Humans are complex beings. Often we react to an idea in a negative or agressive way, when actually, the idea is quite good.
Why? We’re all logical beings, right? This is reactance at work.
Innovation, change and reactance
Psychologist Jack Brehm coined the term reactance in 1966. It covers the human behavours around resistance to new ideas or persuasion that results in hostility and flouting of authority. Fundamentally, we do not like to be told what to do, think or like, and this results in negative behaviour that is not always appropriate. Reactance is a great stifler of innovation and change.
Four strategies to stop customers fixating on price
A universal fear of companies is the chance that one or more of their products could be considered a commodity by their consumers.
Why is this so bad? If the customer views your product as a commodity, they will shop around for the best price, they will believe that there is no tangible benefit in buying from you over another supplier, thinking your product is equal to a host of other companies products.
Buyers in a commoditised market will focus on price, show scepticism, have low expectations on additional services, have low brand loyalty and have a very strong preference for swift and effortless transactions.
This is a bad situation for almost all businesses.
How sensitive to price are your customers? Should you make that price cut to keep up with new entrants to the market?
Whilst this is obviously a complex issue, there are a number of factors to search for in your customer base that may indicate they are less worried about the price of your goods or service than you think:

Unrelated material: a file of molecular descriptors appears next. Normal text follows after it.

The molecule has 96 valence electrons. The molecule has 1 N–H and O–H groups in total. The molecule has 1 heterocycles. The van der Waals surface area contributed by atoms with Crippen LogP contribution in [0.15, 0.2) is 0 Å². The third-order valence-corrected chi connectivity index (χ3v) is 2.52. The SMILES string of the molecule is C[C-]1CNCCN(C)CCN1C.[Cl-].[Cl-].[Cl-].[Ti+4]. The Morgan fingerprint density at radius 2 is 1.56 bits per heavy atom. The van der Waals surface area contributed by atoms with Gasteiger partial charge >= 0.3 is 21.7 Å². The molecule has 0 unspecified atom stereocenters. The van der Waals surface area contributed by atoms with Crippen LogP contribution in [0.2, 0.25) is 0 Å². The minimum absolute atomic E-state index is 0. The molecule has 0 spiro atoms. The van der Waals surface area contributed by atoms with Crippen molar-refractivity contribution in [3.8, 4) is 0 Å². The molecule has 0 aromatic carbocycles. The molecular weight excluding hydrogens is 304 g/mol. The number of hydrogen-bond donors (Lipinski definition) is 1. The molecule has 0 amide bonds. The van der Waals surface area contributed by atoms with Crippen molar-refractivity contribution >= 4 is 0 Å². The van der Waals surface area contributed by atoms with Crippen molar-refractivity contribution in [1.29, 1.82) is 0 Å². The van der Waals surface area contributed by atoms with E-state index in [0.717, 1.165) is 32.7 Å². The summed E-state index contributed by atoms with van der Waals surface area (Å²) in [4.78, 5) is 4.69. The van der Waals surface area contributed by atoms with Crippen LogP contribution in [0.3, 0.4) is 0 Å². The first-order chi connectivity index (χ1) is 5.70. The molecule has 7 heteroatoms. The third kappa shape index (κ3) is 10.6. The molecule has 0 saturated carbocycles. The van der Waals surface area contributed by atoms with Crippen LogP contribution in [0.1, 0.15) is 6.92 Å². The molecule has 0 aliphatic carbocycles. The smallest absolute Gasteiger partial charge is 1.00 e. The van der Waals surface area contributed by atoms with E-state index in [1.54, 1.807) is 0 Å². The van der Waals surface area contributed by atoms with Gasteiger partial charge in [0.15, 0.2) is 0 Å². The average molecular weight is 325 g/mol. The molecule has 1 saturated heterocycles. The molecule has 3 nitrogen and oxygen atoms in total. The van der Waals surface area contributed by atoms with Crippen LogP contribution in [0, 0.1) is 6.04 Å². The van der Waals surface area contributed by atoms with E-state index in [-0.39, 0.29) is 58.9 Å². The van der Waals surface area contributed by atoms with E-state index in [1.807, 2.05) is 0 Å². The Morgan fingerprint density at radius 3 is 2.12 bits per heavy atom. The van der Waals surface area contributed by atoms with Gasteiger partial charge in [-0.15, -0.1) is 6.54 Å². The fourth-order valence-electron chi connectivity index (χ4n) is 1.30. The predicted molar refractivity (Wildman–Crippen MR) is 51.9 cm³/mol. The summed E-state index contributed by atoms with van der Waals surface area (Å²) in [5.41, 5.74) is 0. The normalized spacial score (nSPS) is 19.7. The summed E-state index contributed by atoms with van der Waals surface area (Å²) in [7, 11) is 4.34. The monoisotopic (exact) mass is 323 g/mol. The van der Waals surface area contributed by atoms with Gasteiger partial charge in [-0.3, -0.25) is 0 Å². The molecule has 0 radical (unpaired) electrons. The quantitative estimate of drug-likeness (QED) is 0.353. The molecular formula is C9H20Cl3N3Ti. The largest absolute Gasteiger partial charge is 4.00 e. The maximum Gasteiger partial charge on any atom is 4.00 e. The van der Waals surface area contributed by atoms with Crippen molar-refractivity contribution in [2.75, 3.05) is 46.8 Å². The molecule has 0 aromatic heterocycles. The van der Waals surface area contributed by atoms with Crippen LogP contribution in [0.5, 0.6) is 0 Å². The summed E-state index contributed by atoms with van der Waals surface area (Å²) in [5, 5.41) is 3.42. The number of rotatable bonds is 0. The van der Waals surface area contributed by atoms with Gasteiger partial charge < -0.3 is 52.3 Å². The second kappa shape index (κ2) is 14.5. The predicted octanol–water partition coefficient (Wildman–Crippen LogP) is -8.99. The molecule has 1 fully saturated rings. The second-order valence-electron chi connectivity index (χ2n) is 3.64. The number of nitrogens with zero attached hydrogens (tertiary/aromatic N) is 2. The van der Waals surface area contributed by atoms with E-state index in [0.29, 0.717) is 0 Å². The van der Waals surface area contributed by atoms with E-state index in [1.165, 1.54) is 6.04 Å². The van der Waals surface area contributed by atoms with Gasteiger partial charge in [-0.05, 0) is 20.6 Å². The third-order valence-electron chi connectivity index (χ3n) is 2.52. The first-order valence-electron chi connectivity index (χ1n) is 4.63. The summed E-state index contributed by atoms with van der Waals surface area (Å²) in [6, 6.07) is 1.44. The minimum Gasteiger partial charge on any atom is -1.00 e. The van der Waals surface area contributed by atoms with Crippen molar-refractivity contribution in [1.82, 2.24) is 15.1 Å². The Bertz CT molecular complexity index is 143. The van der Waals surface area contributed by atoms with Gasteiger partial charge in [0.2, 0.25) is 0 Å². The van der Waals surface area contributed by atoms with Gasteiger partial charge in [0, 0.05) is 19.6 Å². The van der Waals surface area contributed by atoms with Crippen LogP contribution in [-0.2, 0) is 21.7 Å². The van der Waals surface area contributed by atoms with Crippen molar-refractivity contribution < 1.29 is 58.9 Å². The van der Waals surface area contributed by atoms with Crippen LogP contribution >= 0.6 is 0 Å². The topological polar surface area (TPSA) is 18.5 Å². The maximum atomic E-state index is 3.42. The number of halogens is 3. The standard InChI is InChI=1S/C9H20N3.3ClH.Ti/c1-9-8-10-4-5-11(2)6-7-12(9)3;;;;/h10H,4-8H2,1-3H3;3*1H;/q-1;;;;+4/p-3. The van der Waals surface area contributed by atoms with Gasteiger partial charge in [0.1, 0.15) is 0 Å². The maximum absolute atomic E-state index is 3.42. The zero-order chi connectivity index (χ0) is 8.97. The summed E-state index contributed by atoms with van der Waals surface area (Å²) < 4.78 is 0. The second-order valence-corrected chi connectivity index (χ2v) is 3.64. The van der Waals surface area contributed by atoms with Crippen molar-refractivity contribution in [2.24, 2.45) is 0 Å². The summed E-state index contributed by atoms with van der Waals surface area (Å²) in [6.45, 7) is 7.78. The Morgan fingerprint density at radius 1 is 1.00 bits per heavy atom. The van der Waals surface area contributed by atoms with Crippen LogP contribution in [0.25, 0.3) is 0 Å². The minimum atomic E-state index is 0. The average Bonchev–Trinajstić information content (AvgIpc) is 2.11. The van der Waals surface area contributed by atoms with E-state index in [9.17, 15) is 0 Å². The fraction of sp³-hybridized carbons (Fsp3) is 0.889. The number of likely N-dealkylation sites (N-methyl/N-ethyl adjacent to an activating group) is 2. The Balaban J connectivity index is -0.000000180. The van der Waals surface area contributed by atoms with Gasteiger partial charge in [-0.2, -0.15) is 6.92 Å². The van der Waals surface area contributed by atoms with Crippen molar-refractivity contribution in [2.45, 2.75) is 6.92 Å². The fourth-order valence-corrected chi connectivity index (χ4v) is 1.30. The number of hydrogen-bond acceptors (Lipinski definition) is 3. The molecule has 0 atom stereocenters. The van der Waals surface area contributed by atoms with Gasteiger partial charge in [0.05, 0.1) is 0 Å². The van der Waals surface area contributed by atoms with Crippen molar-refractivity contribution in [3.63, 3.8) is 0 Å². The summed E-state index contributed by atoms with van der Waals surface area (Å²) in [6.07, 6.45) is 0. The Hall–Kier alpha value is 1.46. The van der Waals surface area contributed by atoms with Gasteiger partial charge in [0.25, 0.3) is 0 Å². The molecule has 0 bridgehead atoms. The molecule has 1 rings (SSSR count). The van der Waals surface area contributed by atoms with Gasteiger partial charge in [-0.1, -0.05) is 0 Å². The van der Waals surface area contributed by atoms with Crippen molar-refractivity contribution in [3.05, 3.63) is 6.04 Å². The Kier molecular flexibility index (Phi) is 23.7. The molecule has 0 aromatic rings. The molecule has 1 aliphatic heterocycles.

To help understand customer requirements it is helpful to think in terms of needs, wants and demands of the customer. Needs are defined as ‘states of felt deprivation’ such as food and self-expression. Needs become wants when it is directed towards a specific object or service that is believed to satisfy that need. Wants are the manifestation of the human need that is shaped by the individual and their culture.
Wants become demands when the customer has the capacity and inclination to pay for the object or service.
Marketers divide the types of needs into stated, real, unstated, delight and secret needs as shown below:
Alternatives to Maslow: Max-Neef
As discussed in an earlier blog post, Maslow’s Hierarchy of Needs has been getting a bad rap. The categories of Maslow’s are great, but the use of the pyramid seems questionable.
This line of thought, and a recent marketing assignment, had me wondering – if Maslows is faulty, what else could I reference when explaining possible needs of the consumer?
Enter Max-Neef’s theory of Fundamental Human Needs. According to wikipedia Max-Neef classifies the fundamental human needs as:
Kathy McMahon from blog peak oil blues has written a great post on Maslow’s and Max-Neef, if you have ten minutes to spare, check it out.
Maslows Hierarchy Of Needs is a very widely used MBA and marketing model. What is it, why is it contentious, and should you use it?
In 1943 Abraham Maslow came up with the theory that is commonly referred to as ‘Maslow’s Hierarchy of Needs’. Maslow believed that we have five main categories of needs:
- Belongingness & Love
It’s widely used, not just in marketing. In the marketing context it is used to help think on how the companies product or service meets these (usually) non-stated needs. By meeting the holistic needs of the consumer, the product will be more meaningful to them, and in turn, have greater success.
The following diagram summaries the theory: